In the early decades of the nineteenth century the civil engineer and geologist William Smith produced his maps giving a stratigraphic table for the rocks of Britain. As Michael McKimm tells us there are about 400 copies of this map, produced between 1815 and the 1830s, and one hangs on display in the entrance hall of the Geological Society of London. Two hundred years on from Smith’s Delineation of the Strata this anthology responds to that recognition of the way we relate to what lies beneath us in terms of both geological structure and historical fabric; it is an anthology of poems dealing with that world about which Charles Olson wrote in 1950 when he declared that ‘whatever you have to say, leave / the roots on, let them / dangle // And the dirt //Just to make clear / where they come from.’ As the editor puts it:
Their poems illustrate not only the vibrancy and variety of contemporary poetry but also poetry’s unique ability to take on uncharted territory with vision, to make connections…
The anthology contains a wide range of poems and I just highlight one or two as a taster of the delights to be found in this little volume from one of our very best small publishers.
John Freeman has four entries here and I am struck by the way in which ‘Strata Smith’ reminds me of early Dorn or Olson. I am thinking here of the early Dorn historical metanarrative, ‘Relics from a Polar Cairn’, which the American Black Mountaineer had sent to Gordon Taylor in December 1953 before it was published in Cid Corman’s Origin 13 in the summer of 1954. Comments on the poem appear in the second of my Black Mountain in England sequence of articles I did for PN Review ten years ago. Freeman’s poem opens up with that conversational informality which helps to reconstruct a scene:
We don’t know what they ate or drank. Three men
in a private room on a June evening,
the glass and china cleared from the table.
One man spoke, a second wrote, having ruled
a horizontal and four verticals
on a very large sheet of paper. The one
dictating went through, in order, with names
some of which he had improvised himself,
the twenty-three layers of various stuff,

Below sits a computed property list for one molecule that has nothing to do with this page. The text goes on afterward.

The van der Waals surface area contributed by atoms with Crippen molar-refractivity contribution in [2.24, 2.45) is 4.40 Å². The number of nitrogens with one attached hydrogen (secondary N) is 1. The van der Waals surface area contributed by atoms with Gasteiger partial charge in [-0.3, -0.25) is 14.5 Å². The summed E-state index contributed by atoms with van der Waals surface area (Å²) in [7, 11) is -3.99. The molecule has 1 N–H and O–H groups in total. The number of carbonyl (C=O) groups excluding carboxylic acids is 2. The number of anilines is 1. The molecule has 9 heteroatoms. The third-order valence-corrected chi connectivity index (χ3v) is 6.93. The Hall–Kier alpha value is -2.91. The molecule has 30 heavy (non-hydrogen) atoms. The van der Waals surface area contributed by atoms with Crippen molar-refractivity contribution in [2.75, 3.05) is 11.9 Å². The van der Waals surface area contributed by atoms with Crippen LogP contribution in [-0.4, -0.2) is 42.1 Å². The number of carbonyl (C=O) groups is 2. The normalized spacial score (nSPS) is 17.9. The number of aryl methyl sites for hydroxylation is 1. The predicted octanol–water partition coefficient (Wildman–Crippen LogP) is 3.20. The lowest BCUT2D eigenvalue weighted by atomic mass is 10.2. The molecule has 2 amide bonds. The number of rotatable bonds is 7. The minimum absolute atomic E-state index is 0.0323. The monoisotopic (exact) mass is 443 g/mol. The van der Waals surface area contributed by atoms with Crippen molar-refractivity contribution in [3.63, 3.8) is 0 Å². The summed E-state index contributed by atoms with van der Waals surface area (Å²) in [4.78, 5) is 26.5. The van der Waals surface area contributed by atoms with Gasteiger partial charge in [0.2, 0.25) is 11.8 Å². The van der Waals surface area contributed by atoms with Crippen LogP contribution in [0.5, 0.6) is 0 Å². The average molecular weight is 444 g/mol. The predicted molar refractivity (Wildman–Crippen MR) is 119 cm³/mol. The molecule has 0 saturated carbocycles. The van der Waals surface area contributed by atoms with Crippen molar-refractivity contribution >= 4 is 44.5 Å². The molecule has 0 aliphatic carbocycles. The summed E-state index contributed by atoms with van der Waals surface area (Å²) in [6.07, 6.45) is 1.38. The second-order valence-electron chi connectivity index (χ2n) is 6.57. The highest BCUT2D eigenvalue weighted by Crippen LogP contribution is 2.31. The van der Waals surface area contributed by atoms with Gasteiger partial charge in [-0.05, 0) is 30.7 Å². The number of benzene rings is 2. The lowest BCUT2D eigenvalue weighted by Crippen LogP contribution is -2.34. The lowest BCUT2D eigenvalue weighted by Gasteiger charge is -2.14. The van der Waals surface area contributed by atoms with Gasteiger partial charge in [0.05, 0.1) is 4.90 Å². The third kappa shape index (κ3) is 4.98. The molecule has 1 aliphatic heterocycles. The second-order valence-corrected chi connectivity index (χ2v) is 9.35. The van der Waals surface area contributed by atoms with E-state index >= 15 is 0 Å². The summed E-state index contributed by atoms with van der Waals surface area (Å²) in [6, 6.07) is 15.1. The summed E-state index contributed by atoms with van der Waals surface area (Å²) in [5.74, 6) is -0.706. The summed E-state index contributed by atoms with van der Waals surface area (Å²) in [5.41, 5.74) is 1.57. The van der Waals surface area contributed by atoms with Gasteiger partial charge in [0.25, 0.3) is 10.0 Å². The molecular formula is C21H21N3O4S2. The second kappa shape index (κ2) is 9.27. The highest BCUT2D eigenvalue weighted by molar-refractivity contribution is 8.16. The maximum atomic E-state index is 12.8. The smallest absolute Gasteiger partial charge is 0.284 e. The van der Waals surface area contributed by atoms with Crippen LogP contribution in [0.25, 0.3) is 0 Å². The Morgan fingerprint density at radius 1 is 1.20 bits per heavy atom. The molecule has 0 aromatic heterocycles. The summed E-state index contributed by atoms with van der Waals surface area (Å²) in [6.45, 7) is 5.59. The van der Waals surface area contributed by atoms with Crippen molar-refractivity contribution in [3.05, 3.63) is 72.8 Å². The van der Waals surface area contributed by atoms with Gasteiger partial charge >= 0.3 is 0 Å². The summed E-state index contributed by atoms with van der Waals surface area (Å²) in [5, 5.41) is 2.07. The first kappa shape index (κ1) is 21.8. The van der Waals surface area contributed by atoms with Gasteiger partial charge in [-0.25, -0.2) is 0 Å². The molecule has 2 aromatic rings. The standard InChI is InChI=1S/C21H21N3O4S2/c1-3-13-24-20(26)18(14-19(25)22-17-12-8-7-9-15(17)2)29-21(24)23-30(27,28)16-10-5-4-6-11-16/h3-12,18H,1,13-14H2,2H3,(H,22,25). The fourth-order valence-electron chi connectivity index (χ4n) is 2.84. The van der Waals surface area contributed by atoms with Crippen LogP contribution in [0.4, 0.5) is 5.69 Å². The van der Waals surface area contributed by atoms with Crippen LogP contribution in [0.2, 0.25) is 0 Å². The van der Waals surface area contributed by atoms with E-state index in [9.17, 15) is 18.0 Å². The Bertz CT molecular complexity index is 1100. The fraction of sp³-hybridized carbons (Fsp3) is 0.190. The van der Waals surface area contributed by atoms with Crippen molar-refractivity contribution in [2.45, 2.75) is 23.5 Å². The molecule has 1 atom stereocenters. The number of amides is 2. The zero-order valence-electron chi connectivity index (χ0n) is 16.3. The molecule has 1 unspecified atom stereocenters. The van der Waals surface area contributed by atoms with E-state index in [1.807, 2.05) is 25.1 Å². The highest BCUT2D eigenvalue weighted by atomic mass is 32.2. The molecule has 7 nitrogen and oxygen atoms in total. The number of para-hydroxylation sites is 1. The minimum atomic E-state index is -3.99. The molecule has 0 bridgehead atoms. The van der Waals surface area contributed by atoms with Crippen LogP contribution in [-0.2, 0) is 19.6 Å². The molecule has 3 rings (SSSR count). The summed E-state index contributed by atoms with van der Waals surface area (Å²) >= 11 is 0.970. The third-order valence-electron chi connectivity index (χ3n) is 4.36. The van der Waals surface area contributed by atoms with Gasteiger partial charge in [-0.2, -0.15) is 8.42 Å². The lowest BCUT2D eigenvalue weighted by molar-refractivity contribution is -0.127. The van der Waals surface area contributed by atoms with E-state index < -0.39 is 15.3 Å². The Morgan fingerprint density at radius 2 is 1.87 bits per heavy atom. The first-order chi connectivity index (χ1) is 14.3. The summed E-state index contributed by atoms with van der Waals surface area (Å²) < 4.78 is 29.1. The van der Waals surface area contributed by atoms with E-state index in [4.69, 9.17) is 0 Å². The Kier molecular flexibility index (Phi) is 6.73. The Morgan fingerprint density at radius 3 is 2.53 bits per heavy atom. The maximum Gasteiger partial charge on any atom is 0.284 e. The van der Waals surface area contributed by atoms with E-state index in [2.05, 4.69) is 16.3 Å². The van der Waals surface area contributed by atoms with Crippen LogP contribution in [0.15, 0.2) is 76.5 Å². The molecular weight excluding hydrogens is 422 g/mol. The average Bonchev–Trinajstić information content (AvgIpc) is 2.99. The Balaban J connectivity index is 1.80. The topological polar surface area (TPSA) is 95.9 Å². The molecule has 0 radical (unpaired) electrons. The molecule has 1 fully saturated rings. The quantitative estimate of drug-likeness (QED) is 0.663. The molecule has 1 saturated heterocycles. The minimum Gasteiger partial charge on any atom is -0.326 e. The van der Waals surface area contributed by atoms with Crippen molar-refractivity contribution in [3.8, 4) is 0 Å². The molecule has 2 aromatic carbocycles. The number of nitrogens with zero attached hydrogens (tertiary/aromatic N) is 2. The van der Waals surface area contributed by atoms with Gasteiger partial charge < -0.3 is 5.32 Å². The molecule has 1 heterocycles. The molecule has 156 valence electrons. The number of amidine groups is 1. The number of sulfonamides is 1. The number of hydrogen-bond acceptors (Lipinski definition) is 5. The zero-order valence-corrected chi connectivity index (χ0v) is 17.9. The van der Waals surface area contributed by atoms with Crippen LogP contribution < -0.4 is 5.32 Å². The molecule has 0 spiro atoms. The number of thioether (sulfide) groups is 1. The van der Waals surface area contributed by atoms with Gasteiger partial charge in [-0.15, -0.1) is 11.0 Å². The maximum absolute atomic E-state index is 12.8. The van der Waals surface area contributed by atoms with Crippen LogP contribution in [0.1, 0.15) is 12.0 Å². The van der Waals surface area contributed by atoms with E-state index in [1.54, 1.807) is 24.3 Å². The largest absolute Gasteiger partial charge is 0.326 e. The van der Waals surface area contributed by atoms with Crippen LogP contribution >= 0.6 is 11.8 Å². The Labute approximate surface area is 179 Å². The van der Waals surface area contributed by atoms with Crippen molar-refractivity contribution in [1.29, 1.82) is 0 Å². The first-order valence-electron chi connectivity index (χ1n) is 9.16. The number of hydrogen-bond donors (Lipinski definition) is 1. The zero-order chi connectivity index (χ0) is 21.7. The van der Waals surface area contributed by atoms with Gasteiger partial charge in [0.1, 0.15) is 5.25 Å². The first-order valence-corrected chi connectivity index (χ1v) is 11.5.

including chalk, sand, clay and fuller’s earth,
always in the same sequence underground.
Each man took a copy before they parted.
This scene is placed for us, reconstructed along lines that might have stepped out of the pages of a narrative by Emmanuel Le Roy Ladurie, and it is only by allowing the movement of the sentence to take us gently forward that we are able to register the stunning importance of the word ‘always’ heading that penultimate line. This map will change history. As Freeman puts it in the second section, ‘Nobody had ever seen this before. / There had been no understanding of what lay, / lies, beneath their feet and ours.’ The movement outwards from the local to the vast, as in some of those early Snyder poems based upon his experiences in Yosemite, is expansive as the poem concludes with days that ‘were getting longer and longer’:
that time of year when it seems light will go on
filling the whole world more and more brightly.
The anthology is too rich for me to give an account of each poem but there are delights from the well-known names of Philip Gross, Peter Robinson, John Greening, Anthony Wilson, Elizabeth Cook, Andrew Motion as well as so many more. Andy Brown, the editor of the very fine Kelvin Corcoran Reader The Writing Occurs as Song, (Shearsman 2014), gives us fossils as ‘a haunting from the underlying past’ and Helen Mort, the organiser of the recent John Riley Symposium in Leeds merges a past with a present in which she wishes to stay ‘until the very end’:
feeling the earth
move under me,
Get this important anthology from http://www.worplepress.co.uk
Peter Carpenter has got it right again!
Ian Brinton 10th May 2015